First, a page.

PRs are one of the most cost effective marketing tools online! Signup Today!

Posts made in February, 2015

Leonard Nimoy, a pop culture force as Spock of ‘Star Trek,’ dies at 83

By on Feb 28, 2015 in Press Release | 0 comments

“Someday,” producer Gene Roddenberry said many decades ago, “I’m going to make a science-fiction series and put pointed ears on that guy.” The series was “Star Trek,” and the guy was Leonard Nimoy, who died Feb. 27 at 83. A tall, taut-faced actor, he had been laboring in obscurity for 15 years before Roddenberry hired him in 1966 to play the half-human, half-alien space explorer Spock. Those pointy ears — along with the upswept eyebrows and “five-point” Vidal Sassoon bob — brought Mr. Nimoy enduring stardom in an entertainment and merchandising empire equaled perhaps only by the James Bond, “Star Wars” and “Harry Potter” franchises. “Star Trek,” a drama about the adventures of the starship Enterprise as it explored “the final frontier” of space, was not a critical or popular hit during its initial run on NBC from 1966 to 1969. In syndication, however, it became a phenomenon. DeForest Kelley, left, Leonard Nimoy, second left, Nichelle Nichols, second right and William Shatner, right, appear in a scene from the TV series “Star Trek.” (Anonymous/AP) [Leonard Nimoy’s final public words: ‘Live long and prosper’] Communities of fans known as “Trekkies” burst forth in the 1970s, creating richly imagined fantasy worlds that were based on the show and that were played out at large-scale conventions. Filmmaker George Lucas said “Star Trek” helped pave the way for his “Star Wars” movies. The success of “Star Wars,” in turn, helped spur the “Star Trek” film series. As a television program, “Star Trek” proved groundbreaking in many ways. It served up allegorical tales about violence, greed, jealousy, prejudice, peace and love — the roiling social issues of the 1960s — in the guise of intergalactic adventure. It did so, said television scholar Robert Thompson, “at a time when American television completely shied away from any kind of relevance or social controversy, except in the news.” Its 23rd-century starship crew was a utopian federation of men and women, blacks and whites, Americans, Russians and Asians — and Spock, who was born on the planet Vulcan in a civilization that has mastered control of its feelings. (The Vulcan aphorism “live long and prosper” became a catchphrase.) He becomes the science officer and first mate aboard the...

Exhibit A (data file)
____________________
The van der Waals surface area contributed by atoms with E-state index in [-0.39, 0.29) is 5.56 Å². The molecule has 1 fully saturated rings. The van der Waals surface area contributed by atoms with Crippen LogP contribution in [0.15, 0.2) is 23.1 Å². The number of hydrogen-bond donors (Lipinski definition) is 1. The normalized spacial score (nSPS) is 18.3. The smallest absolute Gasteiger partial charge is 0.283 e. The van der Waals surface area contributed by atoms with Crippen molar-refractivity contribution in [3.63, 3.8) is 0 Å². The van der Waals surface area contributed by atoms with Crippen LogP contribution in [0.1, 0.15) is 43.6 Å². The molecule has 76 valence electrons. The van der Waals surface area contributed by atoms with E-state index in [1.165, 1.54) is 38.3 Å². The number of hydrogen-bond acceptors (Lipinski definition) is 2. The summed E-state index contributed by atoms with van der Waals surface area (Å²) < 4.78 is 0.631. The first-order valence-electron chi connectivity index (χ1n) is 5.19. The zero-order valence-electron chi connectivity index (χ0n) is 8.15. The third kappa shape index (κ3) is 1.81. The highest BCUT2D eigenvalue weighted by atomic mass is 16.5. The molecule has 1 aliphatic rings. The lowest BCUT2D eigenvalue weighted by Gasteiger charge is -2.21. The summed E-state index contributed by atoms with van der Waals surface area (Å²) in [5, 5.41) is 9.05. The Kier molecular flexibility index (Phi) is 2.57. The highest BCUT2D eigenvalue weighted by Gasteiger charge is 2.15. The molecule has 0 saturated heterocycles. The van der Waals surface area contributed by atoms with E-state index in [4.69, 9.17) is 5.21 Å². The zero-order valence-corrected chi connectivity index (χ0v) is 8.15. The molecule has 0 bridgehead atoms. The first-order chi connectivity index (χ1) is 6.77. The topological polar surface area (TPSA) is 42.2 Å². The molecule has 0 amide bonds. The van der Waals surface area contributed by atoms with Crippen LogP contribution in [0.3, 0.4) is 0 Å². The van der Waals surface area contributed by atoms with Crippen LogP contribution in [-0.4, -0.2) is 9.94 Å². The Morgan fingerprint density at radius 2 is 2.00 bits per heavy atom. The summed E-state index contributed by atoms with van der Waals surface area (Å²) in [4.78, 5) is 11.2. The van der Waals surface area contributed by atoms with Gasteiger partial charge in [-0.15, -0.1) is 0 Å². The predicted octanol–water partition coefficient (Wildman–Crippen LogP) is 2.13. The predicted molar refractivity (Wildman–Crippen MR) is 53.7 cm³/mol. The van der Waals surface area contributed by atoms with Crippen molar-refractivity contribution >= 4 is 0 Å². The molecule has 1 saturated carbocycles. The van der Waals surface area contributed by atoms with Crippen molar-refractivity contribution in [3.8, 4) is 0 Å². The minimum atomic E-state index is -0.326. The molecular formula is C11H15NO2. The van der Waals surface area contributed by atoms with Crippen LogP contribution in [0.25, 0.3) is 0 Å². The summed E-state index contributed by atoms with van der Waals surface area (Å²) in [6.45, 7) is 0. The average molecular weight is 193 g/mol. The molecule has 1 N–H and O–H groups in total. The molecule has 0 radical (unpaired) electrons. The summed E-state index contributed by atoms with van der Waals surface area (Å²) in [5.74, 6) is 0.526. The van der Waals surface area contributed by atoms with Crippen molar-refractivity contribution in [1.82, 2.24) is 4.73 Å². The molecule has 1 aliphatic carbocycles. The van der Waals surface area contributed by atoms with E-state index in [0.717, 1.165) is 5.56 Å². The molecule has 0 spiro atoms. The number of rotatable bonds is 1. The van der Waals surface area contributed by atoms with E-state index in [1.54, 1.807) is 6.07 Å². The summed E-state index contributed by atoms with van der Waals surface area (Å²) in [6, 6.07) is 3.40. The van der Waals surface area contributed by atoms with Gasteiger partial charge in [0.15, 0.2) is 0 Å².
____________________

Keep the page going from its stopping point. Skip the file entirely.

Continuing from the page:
Read More

Leonard Nimoy, ‘Star Trek’s’ Spock, dead at 83

By on Feb 27, 2015 in Press Release | 0 comments

(CNN)Leonard Nimoy, whose portrayal of “Star Trek’s” logic-driven, half-human science officer Spock made him an iconic figure to generations, died Friday. He was 83. The Los Angeles Times and New York Times confirmed his death with his wife, Susan Bay Nimoy. The cause of death was chronic obstructive pulmonary disease, she told the New York Times. Nimoy’s career in show business spanned more than six decades and included stints as a stage actor, television guest star, series regular and movie veteran. He also directed a handful of films, including the box-office hit “Three Men and a Baby” in 1987. He was a singer (of sorts), a published poet and an accomplished photographer. But his lasting claim to fame remains Spock, a native of the planet Vulcan whose pointed ears, unemotional manner and frequently uttered “fascinating” endeared him to millions. He felt a close connection to the character. “Spock is definitely one of my best friends. When I put on those ears, it’s not like just another day. When I become Spock, that day becomes something special,” he told Starlog in 1989. Still, as an actor, he wrestled with the typecasting that came with his close association with Spock. He titled a 1975 memoir “I Am Not Spock.” Though the book was less a rejection of the character than what he went through to develop him, fans took umbrage. Twenty years later, he called another memoir “I Am Spock.” He maintained a sense of humor about being confused with a 23rd-century space voyager. “I had an embarrassing experience once, many years ago,” he told The New York Times in 2009. “I was invited to go to Caltech and was introduced to a number of very brilliant young people who were working on interesting projects. … And they’d say to me, ‘What do you think?’ Expecting me to have some very sound advice. And I would nod very quietly and very sagely I would say, ‘You’re on the right track.’ ” To the stars Leonard Simon Nimoy was actually born in Boston, far from Vulcan, on March 26, 1931. (His longtime “Trek” colleague, William Shatner, was born four days earlier in Montreal.) His parents were Russian immigrants, and he was raised...